Expat life in the Balearics beats the pain in the rest of Spain

by Ray Clancy on May 2, 2012

Mallorca has benefitted from the increase in expat residents

Whilst the ‘party’ may be over in some parts of Spain with dipping house prices, a rise in the cost of living and an unfavourable exchange rate forcing many expat Brits to return to the UK, in the Balearics the British population is growing, the latest data shows.

According to latest figures from the National Statistics Institute, the number of British residents in the Balearics has risen in the past year bringing the official total to 23,773 people.

The average age of a British expat in the region is now 46.6 years old. But the biggest expat group is still the Germans with a total population of 36,727 and an average age of 48.

As the total number of Balearic residents is 1,118,654, expats now make up 21.6% or one in five, the highest in Spain.

Mallorca is one Balearic island which has particularly benefitted from the uplift in interest, with its Palma International airport handling nearly 23 million passengers in 2011, many of whom were attracted by the amenities including blue flag beaches, golf courses and the Serra de Tramuntana mountain range which became a World Heritage site in 2011.

Stephen Dight, managing director of Mallorca and Ibiza for Sotheby’s International Realty, believes that the region is attractive to expats as it is a more aspirational destination and with higher property prices and a lower supply of quality homes than mainland Spain, it is popular with wealthier people.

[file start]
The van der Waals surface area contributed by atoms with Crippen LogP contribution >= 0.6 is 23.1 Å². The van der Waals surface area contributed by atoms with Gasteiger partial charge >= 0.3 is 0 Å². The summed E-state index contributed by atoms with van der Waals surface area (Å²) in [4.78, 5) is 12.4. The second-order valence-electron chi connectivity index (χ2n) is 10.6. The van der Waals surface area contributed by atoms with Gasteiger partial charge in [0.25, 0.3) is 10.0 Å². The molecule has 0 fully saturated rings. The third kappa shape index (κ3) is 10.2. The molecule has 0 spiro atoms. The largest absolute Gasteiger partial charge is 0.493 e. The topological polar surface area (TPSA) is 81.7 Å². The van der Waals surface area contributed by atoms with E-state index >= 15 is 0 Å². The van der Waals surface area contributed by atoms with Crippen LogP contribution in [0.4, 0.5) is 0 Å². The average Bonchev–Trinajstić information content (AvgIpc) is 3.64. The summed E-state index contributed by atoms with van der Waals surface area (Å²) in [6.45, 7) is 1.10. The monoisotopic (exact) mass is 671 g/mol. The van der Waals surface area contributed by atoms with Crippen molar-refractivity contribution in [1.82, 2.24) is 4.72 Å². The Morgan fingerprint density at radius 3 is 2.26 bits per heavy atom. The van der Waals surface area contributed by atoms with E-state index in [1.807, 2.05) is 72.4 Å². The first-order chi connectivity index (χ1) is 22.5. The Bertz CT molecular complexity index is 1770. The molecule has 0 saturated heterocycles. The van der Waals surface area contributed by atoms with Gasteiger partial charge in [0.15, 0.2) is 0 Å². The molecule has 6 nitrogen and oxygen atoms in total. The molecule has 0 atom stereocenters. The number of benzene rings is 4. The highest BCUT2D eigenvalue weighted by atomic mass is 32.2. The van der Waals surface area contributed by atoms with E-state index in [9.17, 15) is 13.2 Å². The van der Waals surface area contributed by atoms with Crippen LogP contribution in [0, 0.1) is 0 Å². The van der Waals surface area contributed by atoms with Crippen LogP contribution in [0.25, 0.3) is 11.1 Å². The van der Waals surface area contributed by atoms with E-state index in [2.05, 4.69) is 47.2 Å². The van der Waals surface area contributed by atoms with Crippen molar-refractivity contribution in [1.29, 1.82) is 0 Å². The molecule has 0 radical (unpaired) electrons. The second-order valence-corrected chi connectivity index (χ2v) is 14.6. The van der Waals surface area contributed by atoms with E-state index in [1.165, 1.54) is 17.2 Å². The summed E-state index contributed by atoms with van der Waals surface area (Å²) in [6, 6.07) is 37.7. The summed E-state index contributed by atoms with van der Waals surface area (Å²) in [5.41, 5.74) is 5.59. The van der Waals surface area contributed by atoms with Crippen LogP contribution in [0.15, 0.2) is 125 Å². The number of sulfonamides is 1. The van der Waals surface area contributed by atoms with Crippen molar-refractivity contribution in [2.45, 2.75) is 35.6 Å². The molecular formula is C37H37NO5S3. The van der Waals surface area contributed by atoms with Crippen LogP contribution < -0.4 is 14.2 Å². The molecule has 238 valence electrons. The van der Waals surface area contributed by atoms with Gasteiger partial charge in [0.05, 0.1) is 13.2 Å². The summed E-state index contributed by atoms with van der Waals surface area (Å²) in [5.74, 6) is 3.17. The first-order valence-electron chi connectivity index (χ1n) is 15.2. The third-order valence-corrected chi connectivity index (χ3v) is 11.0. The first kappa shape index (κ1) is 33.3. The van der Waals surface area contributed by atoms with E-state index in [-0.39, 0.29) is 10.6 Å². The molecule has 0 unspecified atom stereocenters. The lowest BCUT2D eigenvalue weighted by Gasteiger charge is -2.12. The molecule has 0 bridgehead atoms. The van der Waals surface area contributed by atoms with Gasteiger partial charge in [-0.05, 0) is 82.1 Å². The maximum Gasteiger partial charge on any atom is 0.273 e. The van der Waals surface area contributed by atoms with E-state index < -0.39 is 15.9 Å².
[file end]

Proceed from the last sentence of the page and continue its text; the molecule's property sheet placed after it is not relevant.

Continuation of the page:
‘Fluctuations in exchange rates, lessening pension income or small percentage falls in property values are unlikely to affect British Balearic expats and be a tipping point to force an exodus. They are simply not living on tight budgets,’ he explained.

‘Of course the Germans have no exchange rate to be concerned with and their home nation has been less blighted by recession so their love affair with the Balearics continues to blossom,’ he added.

Mallorca is the largest in the Balearic archipelago at 3,640 square kilometres and is known for its pretty inland villages, beautiful beaches and marinas and fertile agricultural plains, It has 26 golf courses, an impressive capital city and imposing mountain ranges including the 90 kilometre long Serra de Tramuntana that in 2011 earned itself a place on the World Heritage List.

But elsewhere in Spain expats are not faring as well, Spain is one of the most vulnerable economies within the eurozone and is under huge pressure to reduce its government debt and there have been a series of severe austerity measures introduced. It has an unemployment rate of almost 25%.

While this may not directly affect expats, many of them are retired with a dwindling income due to exchange rates and those that want to sell up and leave are finding it difficult to sell their properties as the housing market has collapsed.

Perhaps the mood can be summed up by the fact that the Primark store in Alicante which opened five weeks ago, received 21,000 job applications for the 190 available positions and the recently opened Cordoba store receiving 9,000 applications for 166 vacancies.

{ 2 comments… read them below or add one }

red rooster May 4, 2012 at 7:34 pm

Absolute tosh.
The Balearics and people living there are affected by virtually all the same crisis and recession related factors as the mainland.
With regard to choice and diversity the mainland wins hands down whilst the only Balearic island of any significance covered in a very short space of time.
Whilst I have nothing agaist the Germans,the biggest expat community,I would much prefer to live amongst Spanish any day of the week,be it in a busy resort or remote pueblo of which few ,if any unspoilt and uncommercialised ones even still exist in the restricted space of the Balearics.


Murcia Man May 28, 2012 at 11:01 am

This is baloney and poorly researched regards the unemployment percentage, it's nearly twice that !


Leave a Comment

Previous post:

Next post: